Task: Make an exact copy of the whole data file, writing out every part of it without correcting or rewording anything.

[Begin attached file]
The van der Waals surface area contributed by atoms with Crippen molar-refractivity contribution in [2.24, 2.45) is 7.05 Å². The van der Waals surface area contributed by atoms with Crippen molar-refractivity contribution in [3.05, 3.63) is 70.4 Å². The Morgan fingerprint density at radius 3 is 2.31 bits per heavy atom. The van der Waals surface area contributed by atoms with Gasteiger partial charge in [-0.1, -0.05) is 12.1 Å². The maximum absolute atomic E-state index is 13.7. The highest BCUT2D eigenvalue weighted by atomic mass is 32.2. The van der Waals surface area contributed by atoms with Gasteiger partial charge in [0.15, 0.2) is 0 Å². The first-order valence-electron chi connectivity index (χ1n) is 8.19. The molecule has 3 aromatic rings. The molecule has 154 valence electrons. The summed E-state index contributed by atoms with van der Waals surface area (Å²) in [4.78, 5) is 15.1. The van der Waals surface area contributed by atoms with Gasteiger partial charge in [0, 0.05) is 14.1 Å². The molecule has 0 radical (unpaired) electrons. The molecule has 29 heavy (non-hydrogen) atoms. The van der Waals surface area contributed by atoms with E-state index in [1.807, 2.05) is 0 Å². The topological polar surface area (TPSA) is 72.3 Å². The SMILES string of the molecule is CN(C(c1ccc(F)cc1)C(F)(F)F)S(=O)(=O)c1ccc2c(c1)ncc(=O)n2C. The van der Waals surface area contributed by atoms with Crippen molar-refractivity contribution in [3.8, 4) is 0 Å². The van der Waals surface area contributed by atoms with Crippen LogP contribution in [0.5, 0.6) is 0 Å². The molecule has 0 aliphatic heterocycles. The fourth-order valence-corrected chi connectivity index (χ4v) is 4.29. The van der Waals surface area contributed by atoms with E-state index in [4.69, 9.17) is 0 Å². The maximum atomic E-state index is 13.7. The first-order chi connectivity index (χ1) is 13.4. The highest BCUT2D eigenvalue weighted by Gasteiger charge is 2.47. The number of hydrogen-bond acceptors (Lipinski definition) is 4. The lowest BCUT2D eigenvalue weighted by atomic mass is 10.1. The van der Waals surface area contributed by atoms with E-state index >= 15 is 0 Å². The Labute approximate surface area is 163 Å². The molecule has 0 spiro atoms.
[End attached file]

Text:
The van der Waals surface area contributed by atoms with Crippen molar-refractivity contribution in [2.24, 2.45) is 7.05 Å². The van der Waals surface area contributed by atoms with Crippen molar-refractivity contribution in [3.05, 3.63) is 70.4 Å². The Morgan fingerprint density at radius 3 is 2.31 bits per heavy atom. The van der Waals surface area contributed by atoms with Gasteiger partial charge in [-0.1, -0.05) is 12.1 Å². The maximum absolute atomic E-state index is 13.7. The highest BCUT2D eigenvalue weighted by atomic mass is 32.2. The van der Waals surface area contributed by atoms with Gasteiger partial charge in [0.15, 0.2) is 0 Å². The first-order valence-electron chi connectivity index (χ1n) is 8.19. The molecule has 3 aromatic rings. The molecule has 154 valence electrons. The summed E-state index contributed by atoms with van der Waals surface area (Å²) in [4.78, 5) is 15.1. The van der Waals surface area contributed by atoms with Gasteiger partial charge in [0, 0.05) is 14.1 Å². The molecule has 0 radical (unpaired) electrons. The molecule has 29 heavy (non-hydrogen) atoms. The van der Waals surface area contributed by atoms with E-state index in [1.807, 2.05) is 0 Å². The topological polar surface area (TPSA) is 72.3 Å². The SMILES string of the molecule is CN(C(c1ccc(F)cc1)C(F)(F)F)S(=O)(=O)c1ccc2c(c1)ncc(=O)n2C. The van der Waals surface area contributed by atoms with Crippen molar-refractivity contribution in [3.8, 4) is 0 Å². The van der Waals surface area contributed by atoms with Crippen LogP contribution in [0.5, 0.6) is 0 Å². The molecule has 0 aliphatic heterocycles. The fourth-order valence-corrected chi connectivity index (χ4v) is 4.29. The van der Waals surface area contributed by atoms with E-state index in [4.69, 9.17) is 0 Å². The maximum atomic E-state index is 13.7. The first-order chi connectivity index (χ1) is 13.4. The highest BCUT2D eigenvalue weighted by Gasteiger charge is 2.47. The number of hydrogen-bond acceptors (Lipinski definition) is 4. The lowest BCUT2D eigenvalue weighted by atomic mass is 10.1. The van der Waals surface area contributed by atoms with E-state index >= 15 is 0 Å². The Labute approximate surface area is 163 Å². The molecule has 0 spiro atoms.